West Brattleboro fire station could be demolished

Construction options under review in light of electrical, heating, mold issues

BRATTLEBORO — The project team behind the $14.2 million Police-Fire Facilities upgrade project reports a potential savings of $220,000. The team is exploring demolishing the West Brattleboro Fire Station, described as problematic, and rebuilding it nearby.

“These are preliminary numbers,” cautioned Fire Chief Michael Bucossi.

Project manager Steve Horton echoed the chief's caution.

If the project team's preliminary suggestions come to fruition, the team would tear down and rebuild the West Brattleboro Station.

Original designs from Montpelier-based Black River Design called for renovating the station's first floor and erecting an addition. These plans required relocating an oil tank, a Vermont Yankee emergency siren tower, a septic tank, and an emergency generator to the tune of $100,000.

Leaving these items untouched would save the project money right off the bat, said Bucossi.

According to Horton, the existing station suffers from outdated electrical and heating systems and a potentially dangerous mold issue.

Mold often points to insufficient insulation, resulting in condensation which produces “miniature rainstorms” inside the structure, Horton said. He added he started to question whether the building was worth saving.

Options for rebuilding the West Brattleboro station include relocating the building to an adjacent gravel parking lot owned by the school district.

“Very preliminary” discussions have started with the school board over buying the property, said Horton.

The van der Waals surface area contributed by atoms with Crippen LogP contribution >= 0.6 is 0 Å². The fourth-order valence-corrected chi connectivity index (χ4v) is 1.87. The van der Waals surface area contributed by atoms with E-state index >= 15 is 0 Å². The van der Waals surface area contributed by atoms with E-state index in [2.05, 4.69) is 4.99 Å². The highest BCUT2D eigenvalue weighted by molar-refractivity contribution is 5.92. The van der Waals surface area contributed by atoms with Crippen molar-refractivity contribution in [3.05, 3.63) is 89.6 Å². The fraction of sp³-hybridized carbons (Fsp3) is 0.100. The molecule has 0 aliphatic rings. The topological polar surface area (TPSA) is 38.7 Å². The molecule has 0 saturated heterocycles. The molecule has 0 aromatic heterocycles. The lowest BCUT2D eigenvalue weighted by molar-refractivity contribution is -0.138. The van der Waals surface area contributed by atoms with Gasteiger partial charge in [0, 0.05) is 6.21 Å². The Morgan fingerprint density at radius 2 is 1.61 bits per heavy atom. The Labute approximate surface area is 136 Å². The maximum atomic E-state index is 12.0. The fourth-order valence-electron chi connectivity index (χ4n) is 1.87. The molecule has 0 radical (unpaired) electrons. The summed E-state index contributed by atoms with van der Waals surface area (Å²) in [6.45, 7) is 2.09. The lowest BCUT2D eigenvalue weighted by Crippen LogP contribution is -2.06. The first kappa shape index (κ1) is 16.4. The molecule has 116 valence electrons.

Another option: rebuilding the station on its current lot, but bigger and further back from the road, Horton said. He said both options keep the 3,500 square-foot building footprint as drawn up in Black River's original designs.

Bucossi said he preferred relocating the station to the adjacent gravel lot. The existing station could remain in operation during construction. The town would not need to house firefighters during construction either, he added.

The $14.2 million facilities project encompasses upgrading the town's two fire stations and its police station. All were found inadequate to their purpose and even exposed emergency responders to some risk.

Town Meeting Members approved the project in 2012.

Original estimates set renovations for the West Brattleboro station at $1.2 million.

Horton said the project remains in the early schematic design phase. Horton is working with DEW Construction Corp. of Williston, which merged last year with MacMillin Construction, of Keene, N.H. MacMillin was the firm behind renovations at Brattleboro Union High School and Brattleboro Middle School.

The project team has entered phase two of an environmental assessment study for the Dunnell property, site of a former dry cleaner located behind the Central Station on Church Street.

DEW also is reviewing Black River Design's preliminary project designs and cost estimates. Its own overall project bid came in $200,000 less than that of Black River Designs, for a potential savings of $420,000.

Even with these options, Black River Design's cost estimates “seem valid so far,” said Horton.

The board will consider the project team's suggestion and whether to green-light the recommendation, said Horton.

Horton wants to give the board and community time to digest the new suggestions, which he said represent a significant departure from the original designs.

He noted that voters approved repairing and building an addition to the existing West Brattleboro station, and that he wanted to make sure the public had time to review and weigh in on any changes.

Taxpayers have turned out at Selectboard meetings to press for keeping project costs under $14.2 million.

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